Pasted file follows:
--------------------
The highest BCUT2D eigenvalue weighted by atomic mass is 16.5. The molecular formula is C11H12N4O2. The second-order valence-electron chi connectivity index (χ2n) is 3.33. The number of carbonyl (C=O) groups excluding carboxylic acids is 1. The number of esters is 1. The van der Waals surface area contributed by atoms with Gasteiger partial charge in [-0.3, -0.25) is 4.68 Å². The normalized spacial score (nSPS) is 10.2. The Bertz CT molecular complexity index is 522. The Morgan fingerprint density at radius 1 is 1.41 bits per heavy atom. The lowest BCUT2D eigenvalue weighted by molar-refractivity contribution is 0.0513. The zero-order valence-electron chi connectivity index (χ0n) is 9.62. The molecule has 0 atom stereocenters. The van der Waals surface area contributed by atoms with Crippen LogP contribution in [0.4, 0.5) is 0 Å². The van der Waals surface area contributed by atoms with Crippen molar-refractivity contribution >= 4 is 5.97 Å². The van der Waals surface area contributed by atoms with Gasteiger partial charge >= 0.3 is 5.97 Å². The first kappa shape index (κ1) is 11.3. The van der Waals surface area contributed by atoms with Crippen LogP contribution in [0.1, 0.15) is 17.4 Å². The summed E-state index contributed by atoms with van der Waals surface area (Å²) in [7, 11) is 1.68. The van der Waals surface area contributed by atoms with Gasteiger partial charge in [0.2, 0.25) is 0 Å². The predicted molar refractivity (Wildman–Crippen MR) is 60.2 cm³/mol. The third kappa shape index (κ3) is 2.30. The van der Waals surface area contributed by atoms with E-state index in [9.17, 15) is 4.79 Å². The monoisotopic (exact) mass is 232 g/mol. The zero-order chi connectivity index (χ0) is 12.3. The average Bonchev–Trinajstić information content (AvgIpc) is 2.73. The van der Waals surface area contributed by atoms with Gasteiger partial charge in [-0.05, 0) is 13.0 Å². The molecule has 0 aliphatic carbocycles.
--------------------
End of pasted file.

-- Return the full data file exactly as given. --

The highest BCUT2D eigenvalue weighted by atomic mass is 16.5. The molecular formula is C11H12N4O2. The second-order valence-electron chi connectivity index (χ2n) is 3.33. The number of carbonyl (C=O) groups excluding carboxylic acids is 1. The number of esters is 1. The van der Waals surface area contributed by atoms with Gasteiger partial charge in [-0.3, -0.25) is 4.68 Å². The normalized spacial score (nSPS) is 10.2. The Bertz CT molecular complexity index is 522. The Morgan fingerprint density at radius 1 is 1.41 bits per heavy atom. The lowest BCUT2D eigenvalue weighted by molar-refractivity contribution is 0.0513. The zero-order valence-electron chi connectivity index (χ0n) is 9.62. The molecule has 0 atom stereocenters. The van der Waals surface area contributed by atoms with Crippen LogP contribution in [0.4, 0.5) is 0 Å². The van der Waals surface area contributed by atoms with Crippen molar-refractivity contribution >= 4 is 5.97 Å². The van der Waals surface area contributed by atoms with Gasteiger partial charge >= 0.3 is 5.97 Å². The first kappa shape index (κ1) is 11.3. The van der Waals surface area contributed by atoms with Crippen LogP contribution in [0.1, 0.15) is 17.4 Å². The summed E-state index contributed by atoms with van der Waals surface area (Å²) in [7, 11) is 1.68. The van der Waals surface area contributed by atoms with Gasteiger partial charge in [0.2, 0.25) is 0 Å². The predicted molar refractivity (Wildman–Crippen MR) is 60.2 cm³/mol. The third kappa shape index (κ3) is 2.30. The van der Waals surface area contributed by atoms with E-state index in [9.17, 15) is 4.79 Å². The monoisotopic (exact) mass is 232 g/mol. The zero-order chi connectivity index (χ0) is 12.3. The average Bonchev–Trinajstić information content (AvgIpc) is 2.73. The van der Waals surface area contributed by atoms with Gasteiger partial charge in [-0.05, 0) is 13.0 Å². The molecule has 0 aliphatic carbocycles.